“You never leave a recession on the same technology that you entered it."
—Gordon Moore, circa 1984
- By Dian Schaffhauser
- May 01, 2003
This may seem like a trivial topic, in light of what’s really on our
minds these days (and will probably continue to be so in another six weeks
when you read these words), but whatever happened to Web services? A recent
Microsoft teleconference on Windows Server 2003 made no mention of .NET.
Was it all just a dream?
I think you will forget about Web services at great expense, since it is bound to change the way your organization and we as individuals operate.
Recently, I listened to Chris S. Thomas, the chief strategist for Intel,
speak. He helped me find religion. He doesn’t see the litany of standards
pushed by Microsoft and other vendors as essential to making Web services—applications
that interface with each other—a reality. It only requires one: XML.
Thomas is on the inside of some interesting projects. He mentioned one involving the federal government and Sand Hill Systems. The latter developed SubmitIT Server, a program whereby your users can complete a form online or offline—using Word, Adobe, PDF, Excel or some other product—then submit the form in whatever medium they prefer: fax, e-mail or Web. The feds are looking at the solution to streamline operations—to the tune of $6 billion, according to Thomas.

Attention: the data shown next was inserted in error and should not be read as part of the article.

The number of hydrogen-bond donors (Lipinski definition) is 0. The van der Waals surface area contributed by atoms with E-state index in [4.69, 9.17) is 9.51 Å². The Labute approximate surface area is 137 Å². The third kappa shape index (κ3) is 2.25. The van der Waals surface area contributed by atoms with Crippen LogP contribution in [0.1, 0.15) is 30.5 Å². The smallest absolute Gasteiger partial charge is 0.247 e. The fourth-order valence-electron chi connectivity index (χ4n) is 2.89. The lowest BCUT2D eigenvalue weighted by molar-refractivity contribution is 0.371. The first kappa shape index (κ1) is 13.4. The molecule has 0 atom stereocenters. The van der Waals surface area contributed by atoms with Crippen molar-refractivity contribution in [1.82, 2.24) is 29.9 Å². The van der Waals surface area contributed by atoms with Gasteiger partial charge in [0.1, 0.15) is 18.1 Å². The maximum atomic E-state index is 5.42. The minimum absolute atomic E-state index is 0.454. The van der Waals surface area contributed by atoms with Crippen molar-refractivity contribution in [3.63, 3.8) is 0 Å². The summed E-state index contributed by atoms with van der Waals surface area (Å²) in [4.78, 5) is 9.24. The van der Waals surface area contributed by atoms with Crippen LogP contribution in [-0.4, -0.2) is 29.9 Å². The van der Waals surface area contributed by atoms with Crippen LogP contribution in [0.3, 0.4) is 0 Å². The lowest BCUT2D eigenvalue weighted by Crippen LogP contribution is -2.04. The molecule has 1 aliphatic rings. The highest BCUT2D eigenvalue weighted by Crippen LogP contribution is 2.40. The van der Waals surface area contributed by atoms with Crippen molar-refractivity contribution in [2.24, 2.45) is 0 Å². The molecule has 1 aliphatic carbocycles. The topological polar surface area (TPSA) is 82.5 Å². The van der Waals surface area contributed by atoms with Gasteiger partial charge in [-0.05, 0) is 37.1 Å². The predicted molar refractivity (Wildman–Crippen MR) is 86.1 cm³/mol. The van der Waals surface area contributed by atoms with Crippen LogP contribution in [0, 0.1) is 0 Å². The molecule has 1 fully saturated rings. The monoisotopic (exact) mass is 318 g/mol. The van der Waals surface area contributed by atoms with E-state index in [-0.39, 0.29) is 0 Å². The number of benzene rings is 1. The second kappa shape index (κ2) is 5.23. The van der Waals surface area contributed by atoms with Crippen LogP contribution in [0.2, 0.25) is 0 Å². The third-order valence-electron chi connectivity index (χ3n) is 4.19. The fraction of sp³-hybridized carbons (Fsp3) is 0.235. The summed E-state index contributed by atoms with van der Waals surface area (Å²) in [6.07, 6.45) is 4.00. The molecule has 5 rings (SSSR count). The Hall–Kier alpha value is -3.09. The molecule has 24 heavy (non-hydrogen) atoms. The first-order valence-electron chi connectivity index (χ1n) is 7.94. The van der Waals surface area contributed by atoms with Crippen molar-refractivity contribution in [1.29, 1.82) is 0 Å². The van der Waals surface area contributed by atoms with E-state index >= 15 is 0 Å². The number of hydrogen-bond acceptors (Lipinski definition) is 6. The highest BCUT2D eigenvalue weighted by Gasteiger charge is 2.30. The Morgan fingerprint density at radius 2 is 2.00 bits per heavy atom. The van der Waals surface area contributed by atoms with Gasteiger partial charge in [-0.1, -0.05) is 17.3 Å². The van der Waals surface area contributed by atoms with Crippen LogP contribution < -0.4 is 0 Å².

On the face of it, it sounds easy enough. After all, I downloaded tax forms and instructions from a government Web site not two months ago. Yet, I don’t recall a big Submit button on the form anywhere. I couldn’t fill it out offline then send it back without an intermediary.
According to Thomas, we’re rapidly approaching the “mobility inflection point”—a convergence of wireless in the form of 802.11 plus voluminous mobile platforms plus the occasionally connected environment.
As a network person, you especially need to involve yourself with that last point. Do you know what’s involved in setting up an architecture that’ll make the user or machine think he or she or it is always on? Can your infrastructure deal with the confusion that reigns when an anywhere-device is out of range?
On the application side, Lotus had that one figured out years ago with Notes, which worked well in the occasionally connected environment. The next edition of Office will include a version of Outlook that interacts better with Exchange in this regard.
If you can build your network that way, you bring great gifts to your organization. First, it’ll be more reliable. (If something breaks, it still functions.) Second, it’ll be more secure. (You can shut off the network, and users will still be able to get their work done.)
Are you already a resident of the brave new world? I’d appreciate hearing
the details at firstname.lastname@example.org.
Dian L. Schaffhauser is a freelance writer based in Northern California.